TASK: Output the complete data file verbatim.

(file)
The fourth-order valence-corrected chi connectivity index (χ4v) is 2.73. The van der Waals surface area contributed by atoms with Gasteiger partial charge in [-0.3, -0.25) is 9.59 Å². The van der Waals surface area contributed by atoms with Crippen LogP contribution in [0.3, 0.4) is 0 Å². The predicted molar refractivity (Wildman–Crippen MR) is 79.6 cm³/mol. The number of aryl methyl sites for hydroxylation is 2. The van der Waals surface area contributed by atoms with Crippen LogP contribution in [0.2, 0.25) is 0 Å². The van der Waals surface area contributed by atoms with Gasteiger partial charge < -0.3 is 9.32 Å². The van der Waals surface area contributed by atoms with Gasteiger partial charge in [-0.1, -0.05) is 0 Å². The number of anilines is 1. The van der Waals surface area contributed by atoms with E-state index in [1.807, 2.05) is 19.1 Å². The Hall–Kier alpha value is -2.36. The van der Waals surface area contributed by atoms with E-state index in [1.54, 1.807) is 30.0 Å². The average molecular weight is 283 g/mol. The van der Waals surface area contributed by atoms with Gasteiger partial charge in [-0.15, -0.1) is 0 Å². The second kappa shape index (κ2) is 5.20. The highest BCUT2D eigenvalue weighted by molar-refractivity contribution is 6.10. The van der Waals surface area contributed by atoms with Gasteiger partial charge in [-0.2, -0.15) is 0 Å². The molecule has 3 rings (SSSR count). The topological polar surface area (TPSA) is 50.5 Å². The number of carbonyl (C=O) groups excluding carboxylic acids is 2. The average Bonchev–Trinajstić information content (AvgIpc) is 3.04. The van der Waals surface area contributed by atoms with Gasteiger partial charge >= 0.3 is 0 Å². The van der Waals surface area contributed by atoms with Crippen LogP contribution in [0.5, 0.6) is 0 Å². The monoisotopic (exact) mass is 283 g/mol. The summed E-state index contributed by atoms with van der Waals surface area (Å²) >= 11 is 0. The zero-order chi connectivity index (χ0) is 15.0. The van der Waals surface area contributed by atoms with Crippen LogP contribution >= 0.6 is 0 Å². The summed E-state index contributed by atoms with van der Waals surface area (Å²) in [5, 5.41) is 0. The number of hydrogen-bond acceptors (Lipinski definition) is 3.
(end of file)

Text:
The fourth-order valence-corrected chi connectivity index (χ4v) is 2.73. The van der Waals surface area contributed by atoms with Gasteiger partial charge in [-0.3, -0.25) is 9.59 Å². The van der Waals surface area contributed by atoms with Crippen LogP contribution in [0.3, 0.4) is 0 Å². The predicted molar refractivity (Wildman–Crippen MR) is 79.6 cm³/mol. The number of aryl methyl sites for hydroxylation is 2. The van der Waals surface area contributed by atoms with Crippen LogP contribution in [0.2, 0.25) is 0 Å². The van der Waals surface area contributed by atoms with Gasteiger partial charge < -0.3 is 9.32 Å². The van der Waals surface area contributed by atoms with Gasteiger partial charge in [-0.1, -0.05) is 0 Å². The number of anilines is 1. The van der Waals surface area contributed by atoms with E-state index in [1.807, 2.05) is 19.1 Å². The Hall–Kier alpha value is -2.36. The van der Waals surface area contributed by atoms with E-state index in [1.54, 1.807) is 30.0 Å². The average molecular weight is 283 g/mol. The van der Waals surface area contributed by atoms with Gasteiger partial charge in [-0.15, -0.1) is 0 Å². The second kappa shape index (κ2) is 5.20. The highest BCUT2D eigenvalue weighted by molar-refractivity contribution is 6.10. The van der Waals surface area contributed by atoms with Gasteiger partial charge in [-0.2, -0.15) is 0 Å². The molecule has 3 rings (SSSR count). The topological polar surface area (TPSA) is 50.5 Å². The number of carbonyl (C=O) groups excluding carboxylic acids is 2. The average Bonchev–Trinajstić information content (AvgIpc) is 3.04. The van der Waals surface area contributed by atoms with Gasteiger partial charge >= 0.3 is 0 Å². The van der Waals surface area contributed by atoms with Crippen LogP contribution in [0.5, 0.6) is 0 Å². The monoisotopic (exact) mass is 283 g/mol. The summed E-state index contributed by atoms with van der Waals surface area (Å²) >= 11 is 0. The zero-order chi connectivity index (χ0) is 15.0. The van der Waals surface area contributed by atoms with Crippen LogP contribution >= 0.6 is 0 Å². The summed E-state index contributed by atoms with van der Waals surface area (Å²) in [5, 5.41) is 0. The number of hydrogen-bond acceptors (Lipinski definition) is 3.